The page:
The Great Moon Hoax 1835
The “Great Moon Hoax” refers to a series of six articles that were published in The Sun, a New York newspaper, beginning on August 25, 1835, about the supposed discovery of life and even civilisation on the Moon.
The articles described animals on the Moon, including bison, goats, unicorns, bipedal tail less beavers and bat like winged humanoids who built temples. There were trees, oceans and beaches.
The author of the narrative was ostensibly Dr. Andrew Grant, the travelling companion and amanuensis of Sir John Herschel, one of the best known astronomers of that time. These discoveries were supposedly made with “an immense telescope of an entirely new principle”.
Eventually, the authors announced that the observations had been terminated by the destruction of the telescope, by means of the Sun causing the lens to act as a “burning glass”, setting fire to the observatory. It was not discovered to be a hoax for several weeks after its publication and, even then, the newspaper did not issue a retraction.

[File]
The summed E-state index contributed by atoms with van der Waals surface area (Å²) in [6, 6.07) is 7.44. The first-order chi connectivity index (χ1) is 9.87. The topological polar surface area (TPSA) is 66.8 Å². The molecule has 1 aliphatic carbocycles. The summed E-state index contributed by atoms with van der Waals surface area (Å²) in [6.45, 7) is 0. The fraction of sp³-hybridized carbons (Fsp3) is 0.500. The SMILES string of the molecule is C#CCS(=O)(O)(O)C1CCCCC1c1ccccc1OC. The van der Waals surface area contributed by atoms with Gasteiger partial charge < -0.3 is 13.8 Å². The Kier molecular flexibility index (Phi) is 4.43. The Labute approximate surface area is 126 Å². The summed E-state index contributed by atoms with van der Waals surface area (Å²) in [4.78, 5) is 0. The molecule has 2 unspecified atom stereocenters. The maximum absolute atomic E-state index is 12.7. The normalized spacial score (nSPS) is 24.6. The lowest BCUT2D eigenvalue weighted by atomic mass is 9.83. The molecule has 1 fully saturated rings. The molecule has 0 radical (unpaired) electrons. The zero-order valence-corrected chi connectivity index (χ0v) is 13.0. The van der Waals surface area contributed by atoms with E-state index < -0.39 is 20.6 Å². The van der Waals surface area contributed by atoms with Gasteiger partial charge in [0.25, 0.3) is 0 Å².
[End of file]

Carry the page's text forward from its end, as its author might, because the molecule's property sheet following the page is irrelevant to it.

Extra Note: According to legend, The Sun’s circulation increased dramatically because of the hoax and remained permanently greater than before, thereby establishing The Sun as a successful paper.
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